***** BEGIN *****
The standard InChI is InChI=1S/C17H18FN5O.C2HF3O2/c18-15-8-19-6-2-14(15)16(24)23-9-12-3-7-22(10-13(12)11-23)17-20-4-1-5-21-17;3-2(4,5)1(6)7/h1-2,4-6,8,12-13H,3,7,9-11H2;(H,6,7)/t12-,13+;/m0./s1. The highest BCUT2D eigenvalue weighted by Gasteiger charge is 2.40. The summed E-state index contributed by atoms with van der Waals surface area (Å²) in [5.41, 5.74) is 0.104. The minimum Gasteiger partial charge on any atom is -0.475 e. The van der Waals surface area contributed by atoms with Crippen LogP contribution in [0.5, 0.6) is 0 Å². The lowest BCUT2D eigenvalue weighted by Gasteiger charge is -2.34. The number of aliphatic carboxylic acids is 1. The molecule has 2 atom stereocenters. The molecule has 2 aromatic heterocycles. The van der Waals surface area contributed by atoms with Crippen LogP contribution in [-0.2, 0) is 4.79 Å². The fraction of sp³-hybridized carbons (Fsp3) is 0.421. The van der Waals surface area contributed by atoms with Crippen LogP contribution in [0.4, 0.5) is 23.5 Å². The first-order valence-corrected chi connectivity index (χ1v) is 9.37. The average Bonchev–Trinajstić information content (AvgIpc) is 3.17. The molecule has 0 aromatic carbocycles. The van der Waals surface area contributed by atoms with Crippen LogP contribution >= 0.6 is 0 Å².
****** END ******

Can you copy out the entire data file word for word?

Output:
The standard InChI is InChI=1S/C17H18FN5O.C2HF3O2/c18-15-8-19-6-2-14(15)16(24)23-9-12-3-7-22(10-13(12)11-23)17-20-4-1-5-21-17;3-2(4,5)1(6)7/h1-2,4-6,8,12-13H,3,7,9-11H2;(H,6,7)/t12-,13+;/m0./s1. The highest BCUT2D eigenvalue weighted by Gasteiger charge is 2.40. The summed E-state index contributed by atoms with van der Waals surface area (Å²) in [5.41, 5.74) is 0.104. The minimum Gasteiger partial charge on any atom is -0.475 e. The van der Waals surface area contributed by atoms with Crippen LogP contribution in [0.5, 0.6) is 0 Å². The lowest BCUT2D eigenvalue weighted by Gasteiger charge is -2.34. The number of aliphatic carboxylic acids is 1. The molecule has 2 atom stereocenters. The molecule has 2 aromatic heterocycles. The van der Waals surface area contributed by atoms with Crippen LogP contribution in [-0.2, 0) is 4.79 Å². The fraction of sp³-hybridized carbons (Fsp3) is 0.421. The van der Waals surface area contributed by atoms with Crippen LogP contribution in [0.4, 0.5) is 23.5 Å². The first-order valence-corrected chi connectivity index (χ1v) is 9.37. The average Bonchev–Trinajstić information content (AvgIpc) is 3.17. The molecule has 0 aromatic carbocycles. The van der Waals surface area contributed by atoms with Crippen LogP contribution >= 0.6 is 0 Å².